The use of radiation as a sterilization process is increasing. The well-developed technology of the radiation sterilization as applied to medical devices has assured the food industry that the process is reliable. Due to the food industry's possibility of widespread use, it is especially crucial that an appropriate packaging material be chosen so that its integrity is maintained after irradiation. This is because the commercial food packaging process carries products through more rigorous paths and channels than medical supplies. Many polymers used in the medical field show various degrees of degradation after radiation exposure, which can be determined either by visual or physical measurement. This paper studies the mechanical properties of polymeric films after irradiation doses of less than 10.0 Mrads and the extent to which this process causes film degradation. In this study, two mechanical properties will be measured: tensile strength and percentage elongation at break. Eight polymeric films commonly used in the food packaging industry are selected as the material samples. These materials will be irradiated with doses of 2.5, 5.0, 7.0, and 10.0 Mrads to determine cause-effect and dose related effect. Data collected for tensile strength and percentage elongation at break for each sample of one type of film before and after irradiation is analyzed and compared with data collected for other samples. Two primary purposes in undertaking this analysis are (1) to determine if the type of film significantly changes or degrades after irradiation, and (2) to study the relationship between the changes in mechanical properties of each film and the radiation doses of 0.0, 2.5, 5.0, 7.0, and 10.0 Mrads. In the analysis at 0.05 level of significance, polyethylene film (TD-transverse direction) is the only film which did not significantly change in either tensile strength or percentage elongation at break. The polyester/polyethylene film (MD-machine direction) significantly changed in percentage elongation at break although not in tensile strength. The rest of the film samples -PP, OPP, PETG, Polyester/PE(TD), polyester-MYLAR, PE(MD), PE/Nylon and PS film- exhibited significant changes in both mechanical properties after irradiation with doses of 2.5, 5.0, 7.0, and 10.0 Mrads. In the analysis of the degree of relationship between mechanical properties of each film and radiation doses of less than 10.0 Mrads [0.0 (non-irradiated), 2.5, 5.0, 7.0, andlO.O Mrads] found in this study can be catagorized into three types: the dose-dependent, the dose-independent, and the weak correlation. Among three film samples which exhibited the "dose-dependent" relationship, only oriented polypropylene(OPP) film was found to have the correlation between mechanical properties (both tensile strength and percentage elongation at break) and radiation doses; both mechanical properties decreased as the dose increased. Polypropylene (PP) was determined to exhibit the same correlation but only between tensile strength and radiation dose. For polyethylene (machine direction only), this correlation was found only for percentage elongation at break and radiation dose. The rest of the film samples were found to have no correlation between either mechanical property and radiation doses such as that indicated above. They are either "dose-independent" or exhibit a weak relationship between the two variables. For example, the polyester-MYLAR film exhibited obvious "dose-independent" characteristics since both mechanical properties increased significantly from 0.0 to 5.0 Mrads and then decreased at 7.0 Mrads. The films which obviously showed a very weak relationship between the mechanical properties and the radiation doses are two films which exhibited no change in mechanical properties after irradiation in the first study [PE(TD-tensile & percentage elongation) and polyester/PE (MD- percentage elongation)]. The films which exhibited a somewhat weak relationship between the two variables are PS (MD&TD- tensile & percentage elongation) and PE (MD-tensile). These last two films also showed a very small change in the mechanical properties after irradiation although not as small as the films irradiated in the first study.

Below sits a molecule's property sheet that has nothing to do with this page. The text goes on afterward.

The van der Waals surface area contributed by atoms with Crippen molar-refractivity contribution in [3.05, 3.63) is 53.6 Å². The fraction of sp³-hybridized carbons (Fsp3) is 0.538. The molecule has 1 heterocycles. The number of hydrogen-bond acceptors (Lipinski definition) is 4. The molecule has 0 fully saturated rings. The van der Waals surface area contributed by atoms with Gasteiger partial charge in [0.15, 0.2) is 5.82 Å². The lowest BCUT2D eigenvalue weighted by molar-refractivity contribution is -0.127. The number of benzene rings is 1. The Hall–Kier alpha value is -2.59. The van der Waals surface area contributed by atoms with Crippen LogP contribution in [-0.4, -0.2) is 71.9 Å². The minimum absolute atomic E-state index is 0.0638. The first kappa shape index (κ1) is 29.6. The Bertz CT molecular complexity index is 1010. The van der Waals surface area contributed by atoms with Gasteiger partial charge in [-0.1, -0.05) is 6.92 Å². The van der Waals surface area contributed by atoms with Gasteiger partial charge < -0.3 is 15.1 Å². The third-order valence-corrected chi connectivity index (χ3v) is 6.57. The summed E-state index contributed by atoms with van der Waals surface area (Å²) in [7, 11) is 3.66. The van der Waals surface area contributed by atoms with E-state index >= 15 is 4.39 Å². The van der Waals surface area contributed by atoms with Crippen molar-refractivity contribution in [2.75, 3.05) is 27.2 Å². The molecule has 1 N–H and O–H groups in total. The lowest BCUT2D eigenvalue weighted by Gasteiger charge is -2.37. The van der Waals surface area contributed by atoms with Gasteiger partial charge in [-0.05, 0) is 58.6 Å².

Library of Congress Subject Headings

Plastic films--Mechanical properties--Testing; Polymers--Deterioration; Food--Packaging--Testing; Radiation sterilization

Publication Date


Document Type


Department, Program, or Center

Packaging Science (CAST)


Yambrach, Fritz

Advisor/Committee Member

Olsen, David

Advisor/Committee Member

Jacobs, Deanna


Note: imported from RIT’s Digital Media Library running on DSpace to RIT Scholar Works. Physical copy available through RIT's The Wallace Library at: TP1183.F5 P855 1990


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